Twenty-first Sunday in Ordinary Time August 21, 2016
Reading 1 Is 66:18-21
Responsorial Psalm Ps 117:1, 2
- (Mk 16:15) Go out to all the world and tell the Good News. Reading 2 Heb 12:5-7, 11-13
Alleluia Jn 14:6
Gospel Lk 13:22-30
Homily— August 20 & 21, 2016
From the Old Testament reading from the Prophet Isaiah we learn that the Lord knew their thoughts just as the Lord knows our thoughts today. The Lord will gather the nations to see his glory. People will come from all directions: from Tarshish in Southern Spain, from Put and Lud in Africa, from Tubal near the Black Sea, and from Javan in the Ionian Islands. These are Gentile peoples from whom the Lord will take some as priests and some as Levites thus sharing the good news beyond the chosen people of the Jews.
As Jesus was making his way to Jerusalem he met many people and I am sure encountered hundreds of questions. Today the question is “Lord, will only a few people be saved?” Jesus was not in the habit of giving straight answers to such simplistic questions. Instead, complicating the question and confounding the questioners, he turned the tables and said that the process is not so clear. Jesus said, “Strive to enter through the narrow gate. . .for many will attempt to enter but will not be strong enough.”
Jesus called the door to the kingdom “narrow”. In times of attack, the city would close its gates for protection. There was still the need to get people into the city at a moment’s notice. Large city gates cannot be opened and closed quickly, so there was always a smaller, narrow door. It was narrow so that if the door was breached during an attack, only one attacking soldier at a time could get through; therefore, this door only required a handful of defenders. One day the gates will be closed, and there will be only the narrow door, and it’s not easy to enter.
The same Greek word is the root for our words “strive” and “agony”. “Strive to enter.” “Agonize” over entering. This is the call of Jesus. Some translations say, “Try to enter,” which does capture the sense of effort Jesus tells us we must make. “Striving” implies working very hard, just as Olympic athletes give their all to achieve victory. We cannot run next week’s marathon if we start working out only today. Time is essential for any achievement, but time does run out.
We must respond to God’s invitation appropriately. Unfortunately, we get off the hook for our mistakes and sins so often in this life that we allow ourselves to believe we can get off the hook when it comes to getting into heaven. Jesus warns us that such a casual response to God and His expectations of us will leave us as strangers to Him. We might occasionally eat in company with the Lord at Mass, but that does not mean we have really come to know Him. Acquaintances are not friendships. Friendship with the Lord is the proper response to God’s invitation to join Him, in the Kingdom. Friendship requires work. We have to strive to make friends, and we have to strive harder to keep friends.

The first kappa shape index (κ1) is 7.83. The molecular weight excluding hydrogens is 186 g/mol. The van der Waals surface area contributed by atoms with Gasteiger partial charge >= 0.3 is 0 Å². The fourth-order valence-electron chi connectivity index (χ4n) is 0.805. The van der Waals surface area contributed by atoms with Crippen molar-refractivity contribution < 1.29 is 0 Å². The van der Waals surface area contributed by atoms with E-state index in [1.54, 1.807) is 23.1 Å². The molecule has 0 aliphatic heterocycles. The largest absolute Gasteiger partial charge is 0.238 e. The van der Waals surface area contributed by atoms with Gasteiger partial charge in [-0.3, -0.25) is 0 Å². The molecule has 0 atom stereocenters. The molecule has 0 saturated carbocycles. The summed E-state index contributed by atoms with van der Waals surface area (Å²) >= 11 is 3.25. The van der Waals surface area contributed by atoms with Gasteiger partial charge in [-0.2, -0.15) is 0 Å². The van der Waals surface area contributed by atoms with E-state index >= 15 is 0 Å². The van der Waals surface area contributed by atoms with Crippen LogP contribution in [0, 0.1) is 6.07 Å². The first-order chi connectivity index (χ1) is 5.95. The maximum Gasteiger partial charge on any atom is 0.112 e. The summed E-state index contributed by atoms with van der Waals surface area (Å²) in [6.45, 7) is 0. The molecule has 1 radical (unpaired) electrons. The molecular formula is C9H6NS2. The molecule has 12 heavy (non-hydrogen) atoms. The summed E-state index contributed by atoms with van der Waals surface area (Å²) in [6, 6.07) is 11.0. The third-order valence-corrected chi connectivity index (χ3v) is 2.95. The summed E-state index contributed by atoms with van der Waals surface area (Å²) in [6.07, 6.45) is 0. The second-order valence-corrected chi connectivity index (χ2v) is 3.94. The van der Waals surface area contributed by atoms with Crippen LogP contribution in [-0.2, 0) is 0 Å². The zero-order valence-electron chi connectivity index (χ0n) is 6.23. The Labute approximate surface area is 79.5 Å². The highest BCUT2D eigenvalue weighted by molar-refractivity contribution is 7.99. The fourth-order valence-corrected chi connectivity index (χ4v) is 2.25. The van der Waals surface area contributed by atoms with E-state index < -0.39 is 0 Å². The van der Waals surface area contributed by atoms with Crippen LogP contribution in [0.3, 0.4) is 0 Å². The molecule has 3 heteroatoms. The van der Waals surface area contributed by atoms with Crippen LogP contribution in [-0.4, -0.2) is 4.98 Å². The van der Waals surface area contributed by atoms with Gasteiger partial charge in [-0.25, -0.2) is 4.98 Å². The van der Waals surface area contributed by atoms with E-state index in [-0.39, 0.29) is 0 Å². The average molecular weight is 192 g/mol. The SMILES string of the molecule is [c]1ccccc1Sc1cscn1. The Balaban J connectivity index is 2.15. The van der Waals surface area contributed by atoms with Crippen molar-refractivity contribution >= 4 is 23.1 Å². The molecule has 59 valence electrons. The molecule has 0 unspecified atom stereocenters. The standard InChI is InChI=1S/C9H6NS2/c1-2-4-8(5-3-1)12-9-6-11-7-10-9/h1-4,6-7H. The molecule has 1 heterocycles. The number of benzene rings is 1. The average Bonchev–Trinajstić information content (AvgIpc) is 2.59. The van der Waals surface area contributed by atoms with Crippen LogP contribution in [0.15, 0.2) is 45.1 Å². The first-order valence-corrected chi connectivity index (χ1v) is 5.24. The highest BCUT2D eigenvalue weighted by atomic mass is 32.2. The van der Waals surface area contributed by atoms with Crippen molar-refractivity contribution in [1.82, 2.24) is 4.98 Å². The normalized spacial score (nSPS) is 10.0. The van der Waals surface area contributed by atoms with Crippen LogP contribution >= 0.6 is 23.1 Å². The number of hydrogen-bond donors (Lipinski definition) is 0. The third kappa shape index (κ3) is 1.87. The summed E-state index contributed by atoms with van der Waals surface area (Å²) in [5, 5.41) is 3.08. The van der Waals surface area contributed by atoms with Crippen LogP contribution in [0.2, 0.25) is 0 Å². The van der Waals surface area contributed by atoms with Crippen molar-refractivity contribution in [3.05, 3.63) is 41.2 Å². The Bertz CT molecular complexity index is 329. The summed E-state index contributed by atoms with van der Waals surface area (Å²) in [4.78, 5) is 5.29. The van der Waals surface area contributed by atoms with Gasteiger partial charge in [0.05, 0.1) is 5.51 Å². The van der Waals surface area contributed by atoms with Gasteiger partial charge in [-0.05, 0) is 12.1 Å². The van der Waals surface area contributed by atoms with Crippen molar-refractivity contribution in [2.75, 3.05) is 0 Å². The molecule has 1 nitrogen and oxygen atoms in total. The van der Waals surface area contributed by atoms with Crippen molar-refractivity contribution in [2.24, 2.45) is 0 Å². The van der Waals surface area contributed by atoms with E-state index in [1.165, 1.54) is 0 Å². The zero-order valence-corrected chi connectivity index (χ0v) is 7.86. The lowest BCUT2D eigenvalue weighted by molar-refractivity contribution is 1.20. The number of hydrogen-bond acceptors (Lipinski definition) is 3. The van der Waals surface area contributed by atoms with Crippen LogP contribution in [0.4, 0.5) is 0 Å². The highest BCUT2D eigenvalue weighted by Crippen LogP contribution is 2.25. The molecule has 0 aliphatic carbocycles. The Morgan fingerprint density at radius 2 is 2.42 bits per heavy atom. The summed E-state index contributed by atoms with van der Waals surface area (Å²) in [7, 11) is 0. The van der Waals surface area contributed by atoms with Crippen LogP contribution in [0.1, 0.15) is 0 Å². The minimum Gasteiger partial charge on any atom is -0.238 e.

Presumption plays a part in those who believe that they ought to be offered entrance through the narrow door because of who they are and not because of how they have lived their lives. Just because I am a priest with the title Monsignor does not give me a ticket to heaven.
Those “thrown out” assumed they ought to be there, but Jesus says the kingdom of God will be full of surprises. Those who are present “will come from east and west, from north and south, and will eat in the kingdom of God. Indeed, some are last who will be first, and some are first who will be last.” Anybody, from any corner of the earth, can walk the path to the narrow door.
Central to Luke’s message is the idea that everyone is invited to participate in the journey of dying to our egotistical self and rising to a life of generosity and mercy. Everyone is invited to follow the way of life Jesus dramatically portrayed. The “narrow gate” opens onto a path that is not our usual first choice. The words that the disciples of Jesus take to heart are strive, struggle, endeavor and attempt to do God’s Will.
Health care personnel constantly remind us of the necessity of exercise and strength training for physical well-being. What are you doing to care for your body? We also need strength training for our spiritual well-being. When you eat and drink with the Lord at Mass are you changed? What kind of effort do you make to pray, to discipline yourself, to be a disciple—a friend of Jesus?
Strive to “Be compassionate as your heavenly Father is compassionate.” Strive to “Forgive seventy times seven, as your Father does.” Strive to “Seek first the kingdom of God.” Strive to be among those to whom the Lord will say, “I was hungry and you gave me food.”
I hope that I can squeeze through that narrow door and I hope you can do the same. May we push or pull each other through that gate.